Spring Commissioning: or Diesel Gremlins

I have been down in the boat shed again getting the diesel in the boat ready for re-commissioning.
          There are only two parts of our boat that I really don’t enjoy working on, one is the diesel (he other, in case you were wondering, is bottom paint). When we bought the boat there were no spare parts for the motor and the fuel tank had problems. I took out the old fuel tank, removed and replaced the pre-fuel filter and water separator, corrected a problem with the tank vent, restored the throttle, shifter, and linkages to the engine. We replaced the prop shaft when we bought the boat, so I figured we were over the worst.
          I was mistaken.
         About four years into owning the boat the engine developed the habit of dying when at low revolutions. This meant that the diesel would give out in situations like approaching a mooring in a crowded harbor with a cross current. Even though this provided material for many entertaining stories of near misses, we decided we would fix the problem anyway.
I had two very good mechanics climb all over the motor, and they both told me the same thing; that there was nothing really wrong with the diesel, but that the wiring, rubber hoses, and gaskets were all just old. They recommended that we pull the motor and bring it back to company that provided it and have them recondition it.
            The actual removal of the engine was not too difficult. When we built the shed for the boat, I had planned with just such an eventuality in mind. A small electric winch slides on a track mounted overhead and centered on the main hatch. It has already earned its keep while moving the wood stove and other, heavy parts of the interior in and out of the boat. My real concern was that once I got everything unhooked from the motor that I would never get all the bits and pieces hooked up again in the correct places. My solution was to hang labels on many of the connecting items and then photograph the motor from every possible angle before I disconnected anything.

the BEFORE picture of the motor

See where everything goes?

             The other concern I had related to the engine once it was out of the boat. I did not want it to sit on its oil pan, or side, or, in fact on any part of the motor that might get bent, spindled, or mutilated. I also wanted to make moving the motor as easy as possible so that it would not get dropped in the process of shifting it to Marblehead, Massachusetts, where the reconditioning would be done. In this case, my solution was to build a simple cradle that I could bolt the motor to and that had four handles, or lifting points to make it easy to pick up and move around. I was able to disconnect the many linkages, wire harnesses, and hoses to the diesel, sling and lift the motor out of the boat using the electric winch, slide it over the cradle in the cockpit, and bolt it down to the cradle, by myself. When the time came, I was able, with the help of three other people, to pick up the cradle, move the motor with ease, and put it in the back of my truck.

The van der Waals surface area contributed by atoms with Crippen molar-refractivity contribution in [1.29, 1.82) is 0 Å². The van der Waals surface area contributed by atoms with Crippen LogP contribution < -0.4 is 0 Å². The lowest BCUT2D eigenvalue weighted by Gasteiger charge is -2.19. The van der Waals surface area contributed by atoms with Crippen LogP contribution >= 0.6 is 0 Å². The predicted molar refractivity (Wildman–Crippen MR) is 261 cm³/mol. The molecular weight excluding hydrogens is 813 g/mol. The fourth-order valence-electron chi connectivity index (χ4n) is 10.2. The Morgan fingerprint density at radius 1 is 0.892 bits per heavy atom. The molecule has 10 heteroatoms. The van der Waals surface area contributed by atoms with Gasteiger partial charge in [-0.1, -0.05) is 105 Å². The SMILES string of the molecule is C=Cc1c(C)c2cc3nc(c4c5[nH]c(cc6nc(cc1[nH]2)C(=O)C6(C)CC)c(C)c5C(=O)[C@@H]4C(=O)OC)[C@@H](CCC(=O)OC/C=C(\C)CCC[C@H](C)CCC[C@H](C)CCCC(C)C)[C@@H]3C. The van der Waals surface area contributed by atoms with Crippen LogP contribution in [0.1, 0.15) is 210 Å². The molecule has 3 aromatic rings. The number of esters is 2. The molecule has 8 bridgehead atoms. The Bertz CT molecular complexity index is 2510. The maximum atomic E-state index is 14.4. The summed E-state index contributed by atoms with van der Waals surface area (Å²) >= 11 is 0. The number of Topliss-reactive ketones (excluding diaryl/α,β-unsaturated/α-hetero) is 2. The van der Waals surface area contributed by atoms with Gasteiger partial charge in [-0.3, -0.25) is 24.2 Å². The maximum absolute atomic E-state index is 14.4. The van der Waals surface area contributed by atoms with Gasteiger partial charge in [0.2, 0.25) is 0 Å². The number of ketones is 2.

The motor on it's cradle

the AFTER picture of the motor

               When the motor was re-furbished, the whole process was reversed. I had gone to great lengths to mark the right heights on the motor mounts, so that I would have an easier time with the basic alignment of the motor with the shaft when I re-installed it in the boat. I found my marks adjusted the motor mounts to the places I had marked, lowered the motor into place, and made final adjustments to get the mounts exactly the way they were before I removed the motor and hey presto: nowhere close. I did find that the photographs that I had taken of the motor before disassembly were invaluable when it came to reconnecting the various controls linkages and hoses, but even after considerable adjustments, I only got the most basic alignment done. Fortunately, I had already made an appointment with a mechanic to do the final alignment after the boat was back in the water.

Back in place

               So, as I execute the various mechanic’s yoga positions in our limited engine compartment, performing routine tasks of replacing filters, checking hoses, and replacing engine fluids preparation for staring up the diesel for the first time of the season, I comfort myself with the thought that at least this year we did not have to pull the motor…

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